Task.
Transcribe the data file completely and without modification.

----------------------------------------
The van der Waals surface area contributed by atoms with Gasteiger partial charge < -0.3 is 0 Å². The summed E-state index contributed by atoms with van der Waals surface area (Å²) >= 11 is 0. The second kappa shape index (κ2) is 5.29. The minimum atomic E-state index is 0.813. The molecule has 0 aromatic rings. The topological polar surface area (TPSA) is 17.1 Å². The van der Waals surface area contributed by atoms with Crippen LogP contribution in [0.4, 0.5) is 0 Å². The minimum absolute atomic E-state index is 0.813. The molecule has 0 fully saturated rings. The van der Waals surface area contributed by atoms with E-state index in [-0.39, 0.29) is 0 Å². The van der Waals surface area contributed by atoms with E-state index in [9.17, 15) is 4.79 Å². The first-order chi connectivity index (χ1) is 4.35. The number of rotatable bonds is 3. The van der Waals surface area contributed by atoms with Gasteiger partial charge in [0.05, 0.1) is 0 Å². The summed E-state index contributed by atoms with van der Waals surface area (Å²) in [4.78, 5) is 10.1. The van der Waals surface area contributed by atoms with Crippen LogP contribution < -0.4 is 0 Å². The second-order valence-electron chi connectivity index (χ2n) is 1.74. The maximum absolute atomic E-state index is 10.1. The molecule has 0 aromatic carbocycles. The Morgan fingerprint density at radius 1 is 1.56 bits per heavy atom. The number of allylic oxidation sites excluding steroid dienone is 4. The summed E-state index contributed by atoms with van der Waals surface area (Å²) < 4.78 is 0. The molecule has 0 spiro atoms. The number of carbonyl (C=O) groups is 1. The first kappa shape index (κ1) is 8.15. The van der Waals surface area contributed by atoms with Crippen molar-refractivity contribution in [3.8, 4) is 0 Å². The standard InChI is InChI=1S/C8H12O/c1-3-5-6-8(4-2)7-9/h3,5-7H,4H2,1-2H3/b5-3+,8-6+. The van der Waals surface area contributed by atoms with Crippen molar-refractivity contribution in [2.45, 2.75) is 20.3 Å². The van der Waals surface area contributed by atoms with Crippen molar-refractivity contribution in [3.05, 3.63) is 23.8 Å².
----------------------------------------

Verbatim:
The van der Waals surface area contributed by atoms with Gasteiger partial charge < -0.3 is 0 Å². The summed E-state index contributed by atoms with van der Waals surface area (Å²) >= 11 is 0. The second kappa shape index (κ2) is 5.29. The minimum atomic E-state index is 0.813. The molecule has 0 aromatic rings. The topological polar surface area (TPSA) is 17.1 Å². The van der Waals surface area contributed by atoms with Crippen LogP contribution in [0.4, 0.5) is 0 Å². The minimum absolute atomic E-state index is 0.813. The molecule has 0 fully saturated rings. The van der Waals surface area contributed by atoms with E-state index in [-0.39, 0.29) is 0 Å². The van der Waals surface area contributed by atoms with E-state index in [9.17, 15) is 4.79 Å². The first-order chi connectivity index (χ1) is 4.35. The number of rotatable bonds is 3. The van der Waals surface area contributed by atoms with Gasteiger partial charge in [0.05, 0.1) is 0 Å². The summed E-state index contributed by atoms with van der Waals surface area (Å²) in [4.78, 5) is 10.1. The van der Waals surface area contributed by atoms with Crippen LogP contribution < -0.4 is 0 Å². The second-order valence-electron chi connectivity index (χ2n) is 1.74. The maximum absolute atomic E-state index is 10.1. The molecule has 0 aromatic carbocycles. The Morgan fingerprint density at radius 1 is 1.56 bits per heavy atom. The number of allylic oxidation sites excluding steroid dienone is 4. The summed E-state index contributed by atoms with van der Waals surface area (Å²) < 4.78 is 0. The molecule has 0 spiro atoms. The number of carbonyl (C=O) groups is 1. The first kappa shape index (κ1) is 8.15. The van der Waals surface area contributed by atoms with Crippen molar-refractivity contribution in [3.8, 4) is 0 Å². The standard InChI is InChI=1S/C8H12O/c1-3-5-6-8(4-2)7-9/h3,5-7H,4H2,1-2H3/b5-3+,8-6+. The van der Waals surface area contributed by atoms with Crippen molar-refractivity contribution in [2.45, 2.75) is 20.3 Å². The van der Waals surface area contributed by atoms with Crippen molar-refractivity contribution in [3.05, 3.63) is 23.8 Å².